Top Three Challenges Facing GBS in 2021 (and How to Beat Them)

Global Business Services must heed the 'performance' challenge

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Mark Barlow

Turbulence will remain

If 2020 has been a turbulent year for GBS, 2021 is set to stay on the same course. Fortunately, while even the most-prepared organizations found themselves having to adjust last spring, we’re now in a position where we can see the road ahead relatively clearly.

The most obvious challenge is that remote working is here to stay, and that comes with consequences.

So, while driving towards digital service delivery is still a priority and end-to-end remains something of an endgame, the urgency has been accelerated.

It’s crucial that GBS adjust their strategies accordingly.

As a result, the three key challenges facing GBS in 2021 are effectiveness, experience and engagement. And while these aren’t anything new (the role and goal of GBS is still the same, after all) they need to be looked at with a renewed focus, or at least approached from a different angle.

1. Improving effectiveness by bridging the gaps between apps

GBS's definition hasn’t changed: An effective GBS is still one that supports businesses needs, quickly. The responsibility also remains the same: Ensuring the value-adding parts of a business are at their most valuable, as well as measuring the time and cost savings.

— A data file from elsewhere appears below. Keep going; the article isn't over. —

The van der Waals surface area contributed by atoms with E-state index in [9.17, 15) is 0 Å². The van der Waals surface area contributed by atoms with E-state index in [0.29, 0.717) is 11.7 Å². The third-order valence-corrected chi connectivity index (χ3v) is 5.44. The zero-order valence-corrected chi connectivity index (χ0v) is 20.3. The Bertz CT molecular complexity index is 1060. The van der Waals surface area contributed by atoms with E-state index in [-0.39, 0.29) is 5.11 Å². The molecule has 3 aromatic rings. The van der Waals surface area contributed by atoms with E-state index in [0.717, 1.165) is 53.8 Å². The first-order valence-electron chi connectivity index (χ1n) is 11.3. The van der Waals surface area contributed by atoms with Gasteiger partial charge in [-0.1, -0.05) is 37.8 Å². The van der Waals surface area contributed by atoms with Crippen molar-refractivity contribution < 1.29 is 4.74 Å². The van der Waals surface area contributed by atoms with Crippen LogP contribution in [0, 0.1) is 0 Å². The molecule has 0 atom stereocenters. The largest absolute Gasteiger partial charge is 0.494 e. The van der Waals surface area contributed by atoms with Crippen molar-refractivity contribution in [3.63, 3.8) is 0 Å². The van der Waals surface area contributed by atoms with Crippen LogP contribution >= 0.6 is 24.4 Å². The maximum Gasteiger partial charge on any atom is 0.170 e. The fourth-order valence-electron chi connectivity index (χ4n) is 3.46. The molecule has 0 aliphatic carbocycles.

The destination, however, has shifted.

While the number of role-critical apps have stayed at the same level or even increased for most employees, the move to remote means people’s support networks have taken an unquantifiable hit. With the demand for digital service delivery, number of software windows and employee isolation all increasing, it’s no wonder end-users turn to tickets or agent support for help. But we know this isn’t effective.

To win in terms of effectiveness in 2021, GBS teams need to continue to automate and integrate processes in pursuit of end-to-end, but do more to address the gaps between apps.

It’s common for 'end-to-end' to be taken to mean consolidation, but it can also mean connection—joining up the technology across a process, instead of bringing the process into software.

While having one app to do it all is ideal, it’s not the only option (nor is it realistic). Rather than spending significant time and money rewiring entire processes, approaching end-to-end from this perspective is an alternate path to reaching the next stage of business services evolution. In doing so, you’ll not only control the crucial spaces between processes and functions, but deliver on your primary goal of giving people what they need, and quickly.

2. Transforming digital experiences with fast, proactive fixes

While user experience is a far-reaching term, it’s useful for GBS to think of it as simply ensuring users still feel good about the software and approach, even when it breaks. In 2021, the challenge is that while this positivity could previously be built, reinforced and backed up in person, we’re likely to be remote for much, if not all, of the next 12 months.